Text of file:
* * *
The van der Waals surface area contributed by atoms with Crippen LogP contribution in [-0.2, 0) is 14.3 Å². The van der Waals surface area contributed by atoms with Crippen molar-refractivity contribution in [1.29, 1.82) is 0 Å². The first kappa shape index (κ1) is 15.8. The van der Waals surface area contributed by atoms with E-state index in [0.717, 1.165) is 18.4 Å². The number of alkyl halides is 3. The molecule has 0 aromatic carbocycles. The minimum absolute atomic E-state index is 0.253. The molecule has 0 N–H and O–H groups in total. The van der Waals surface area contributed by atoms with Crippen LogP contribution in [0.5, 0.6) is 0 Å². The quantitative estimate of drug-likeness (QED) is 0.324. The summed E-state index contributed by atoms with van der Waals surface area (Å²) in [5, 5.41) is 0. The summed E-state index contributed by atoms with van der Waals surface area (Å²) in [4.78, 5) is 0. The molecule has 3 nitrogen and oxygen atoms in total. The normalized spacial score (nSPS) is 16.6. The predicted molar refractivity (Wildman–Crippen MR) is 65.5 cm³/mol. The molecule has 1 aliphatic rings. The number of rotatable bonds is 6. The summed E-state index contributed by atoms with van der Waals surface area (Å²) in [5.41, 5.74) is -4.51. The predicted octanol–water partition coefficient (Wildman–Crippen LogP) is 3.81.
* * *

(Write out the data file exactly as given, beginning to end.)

The van der Waals surface area contributed by atoms with Crippen LogP contribution in [-0.2, 0) is 14.3 Å². The van der Waals surface area contributed by atoms with Crippen molar-refractivity contribution in [1.29, 1.82) is 0 Å². The first kappa shape index (κ1) is 15.8. The van der Waals surface area contributed by atoms with E-state index in [0.717, 1.165) is 18.4 Å². The number of alkyl halides is 3. The molecule has 0 aromatic carbocycles. The minimum absolute atomic E-state index is 0.253. The molecule has 0 N–H and O–H groups in total. The van der Waals surface area contributed by atoms with Crippen LogP contribution in [0.5, 0.6) is 0 Å². The quantitative estimate of drug-likeness (QED) is 0.324. The summed E-state index contributed by atoms with van der Waals surface area (Å²) in [5, 5.41) is 0. The summed E-state index contributed by atoms with van der Waals surface area (Å²) in [4.78, 5) is 0. The molecule has 3 nitrogen and oxygen atoms in total. The normalized spacial score (nSPS) is 16.6. The predicted molar refractivity (Wildman–Crippen MR) is 65.5 cm³/mol. The molecule has 1 aliphatic rings. The number of rotatable bonds is 6. The summed E-state index contributed by atoms with van der Waals surface area (Å²) in [5.41, 5.74) is -4.51. The predicted octanol–water partition coefficient (Wildman–Crippen LogP) is 3.81.